The Challenges of Work-Based Learning via Systemic Modelling in the European Union: The Potential Failure of Dual Education Due to Social Expectations in Greece

The Challenges of Work-Based Learning via Systemic Modelling in the European Union: The Potential Failure of Dual Education Due to Social Expectations in Greece

Evangelos C. Papakitsos (University of West Attica, Greece), Evangelos Theologis (Centre for Educational and Counseling Support of West Attica, Greece) and Panagiotis S. Makrygiannis (University of West Attica, Greece)
DOI: 10.4018/978-1-5225-4145-5.ch008

Abstract

While the skills mismatch is well documented in EU labour market, it renders work-based learning a plausible part of the answer to this problem. Yet, a number of issues demand handling before work-based learning is effectively utilized. Systems inquiry, through systemic modelling, constitutes a proper framework to facilitate a holistic study of such complex social phenomena. From a systemic perception, the complexity of social systems has prevented a holistic study. The descriptive power of systemic modelling allows for such a study that relates labour-market to dual education via apprenticeship. Thus, the respective systems are studied as a whole; the challenges arising are specified and the limitations of the solution are clarified. The application of apprenticeship in heavily industrialized countries can yield results, but it may fail in countries like Greece with a very different socio-economic environment. Still, some recommendations can be formed for a variant of apprenticeship more attuned to such cases.
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Introduction

The labour market has never been static but moved by economy and technology. The labour force has continually adapted to changing demands. Nowadays, the challenge is the speed of change: the mobile phone has 2 billion users after 20 years when the telephone had just 50 million after 75 years of usage (Cedefop, 2017, p. 1). According to the World Economic Forum (henceforth WEF), two thirds of children that enter primary education today will work in jobs that do not exist yet. Both people and enterprises are in danger of being left behind without updated skills. The European policies for vocational education and training (VET) have adapted to provide the required by the stakeholders skills. Fewer people leave school early, since educational attainment is rising. The European Union (EU) Member States aim at reaching two relevant targets by 2020:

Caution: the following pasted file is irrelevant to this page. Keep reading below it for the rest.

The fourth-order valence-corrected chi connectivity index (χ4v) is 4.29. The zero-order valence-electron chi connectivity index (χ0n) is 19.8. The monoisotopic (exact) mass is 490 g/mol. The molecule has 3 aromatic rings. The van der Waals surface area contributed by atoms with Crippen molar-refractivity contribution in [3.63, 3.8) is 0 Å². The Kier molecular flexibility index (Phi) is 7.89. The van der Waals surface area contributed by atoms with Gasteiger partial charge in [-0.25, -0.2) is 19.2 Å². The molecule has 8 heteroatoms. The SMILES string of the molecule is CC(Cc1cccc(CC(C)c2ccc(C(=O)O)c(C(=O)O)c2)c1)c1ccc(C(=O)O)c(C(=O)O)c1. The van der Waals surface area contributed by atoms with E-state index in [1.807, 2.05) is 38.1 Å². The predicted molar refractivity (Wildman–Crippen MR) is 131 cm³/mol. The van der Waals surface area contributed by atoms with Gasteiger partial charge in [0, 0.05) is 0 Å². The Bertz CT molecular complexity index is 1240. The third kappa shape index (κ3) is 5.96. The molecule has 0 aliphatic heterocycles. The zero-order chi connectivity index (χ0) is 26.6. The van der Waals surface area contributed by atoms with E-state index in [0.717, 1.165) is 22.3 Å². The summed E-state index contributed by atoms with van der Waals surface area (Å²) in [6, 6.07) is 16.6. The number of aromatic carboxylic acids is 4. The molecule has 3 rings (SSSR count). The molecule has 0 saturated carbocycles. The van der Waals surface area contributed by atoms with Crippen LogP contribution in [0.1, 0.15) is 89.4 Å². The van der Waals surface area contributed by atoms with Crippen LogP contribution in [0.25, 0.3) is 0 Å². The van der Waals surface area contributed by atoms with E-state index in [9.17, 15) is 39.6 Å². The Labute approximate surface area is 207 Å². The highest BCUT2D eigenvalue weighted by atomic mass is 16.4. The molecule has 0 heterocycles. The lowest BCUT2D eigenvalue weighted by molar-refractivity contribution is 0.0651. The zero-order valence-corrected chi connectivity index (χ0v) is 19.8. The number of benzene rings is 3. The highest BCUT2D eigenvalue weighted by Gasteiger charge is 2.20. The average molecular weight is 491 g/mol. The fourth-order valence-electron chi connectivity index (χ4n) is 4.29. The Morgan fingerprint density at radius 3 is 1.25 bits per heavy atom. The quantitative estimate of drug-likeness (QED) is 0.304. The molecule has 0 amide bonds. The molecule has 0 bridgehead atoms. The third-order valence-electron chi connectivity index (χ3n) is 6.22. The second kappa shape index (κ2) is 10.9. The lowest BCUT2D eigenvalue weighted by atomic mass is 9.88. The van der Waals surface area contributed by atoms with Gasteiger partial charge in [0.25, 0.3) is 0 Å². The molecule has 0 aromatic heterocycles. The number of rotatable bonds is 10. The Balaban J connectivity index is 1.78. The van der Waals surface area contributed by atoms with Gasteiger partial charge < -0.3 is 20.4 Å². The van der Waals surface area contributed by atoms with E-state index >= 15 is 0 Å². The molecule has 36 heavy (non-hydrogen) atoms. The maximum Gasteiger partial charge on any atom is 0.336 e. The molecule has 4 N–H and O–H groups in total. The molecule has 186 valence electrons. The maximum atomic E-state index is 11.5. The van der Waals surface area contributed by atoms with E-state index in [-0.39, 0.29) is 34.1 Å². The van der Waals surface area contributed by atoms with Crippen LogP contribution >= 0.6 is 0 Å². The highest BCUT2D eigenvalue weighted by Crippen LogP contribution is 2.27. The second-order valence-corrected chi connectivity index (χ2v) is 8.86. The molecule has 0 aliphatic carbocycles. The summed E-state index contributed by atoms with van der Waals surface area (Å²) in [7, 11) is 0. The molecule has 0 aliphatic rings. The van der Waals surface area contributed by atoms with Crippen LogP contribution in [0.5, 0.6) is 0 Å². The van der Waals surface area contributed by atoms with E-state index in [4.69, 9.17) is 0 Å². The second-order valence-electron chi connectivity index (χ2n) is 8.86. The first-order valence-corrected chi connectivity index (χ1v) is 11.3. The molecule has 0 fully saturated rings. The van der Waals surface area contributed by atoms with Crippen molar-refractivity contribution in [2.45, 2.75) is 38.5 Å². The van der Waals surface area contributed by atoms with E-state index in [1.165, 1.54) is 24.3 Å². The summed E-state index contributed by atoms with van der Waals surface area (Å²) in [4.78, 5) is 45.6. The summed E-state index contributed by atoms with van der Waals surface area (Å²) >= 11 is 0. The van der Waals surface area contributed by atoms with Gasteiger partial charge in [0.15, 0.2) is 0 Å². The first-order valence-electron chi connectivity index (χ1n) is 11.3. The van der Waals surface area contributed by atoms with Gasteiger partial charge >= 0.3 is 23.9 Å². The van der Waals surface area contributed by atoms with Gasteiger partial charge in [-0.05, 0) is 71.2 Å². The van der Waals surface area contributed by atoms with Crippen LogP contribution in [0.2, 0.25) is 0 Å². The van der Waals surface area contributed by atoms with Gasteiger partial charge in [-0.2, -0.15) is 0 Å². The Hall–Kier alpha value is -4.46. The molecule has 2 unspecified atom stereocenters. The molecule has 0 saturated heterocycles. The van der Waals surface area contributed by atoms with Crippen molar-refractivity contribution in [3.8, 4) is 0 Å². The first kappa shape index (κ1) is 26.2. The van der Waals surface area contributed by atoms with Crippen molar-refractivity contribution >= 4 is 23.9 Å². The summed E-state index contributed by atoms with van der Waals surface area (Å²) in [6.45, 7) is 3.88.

• 40% of 30 to 40 year-old adults to have completed tertiary level education;

  • school dropout rates to be reduced below 10%.

Yet, regarding lifelong learning, EU remains some way off reaching its target of 15% of participating adults. Moreover, there are not enough graduates from upper secondary and tertiary education in sciences, technology, engineering and mathematics (STEM), Youth unemployment remains high in many Member States, while skill mismatch has also increased (WEF, 2014), thus determining the crucial subjects to meet demand.

Besides the previous figures, in some occasions the overall participation of EU in global economic and demographic factors is decreasing (EC, 2017a):

  • the position of Euro, as a global reserve currency, is 30% (2017) compared to 33% in 2015;

  • the share of EU in the global GNP has decreased to 22% in 2015 from 26% in 2004;

  • the share of Europe in the global population is also decreasing, from 25% in 1900 to 6% in 2015, estimated to become 4% in 2060;

  • by 2030, the Europeans will have become the “oldest” people in the World, with a median value of age equal to 45 years old, compared to the global value of 33.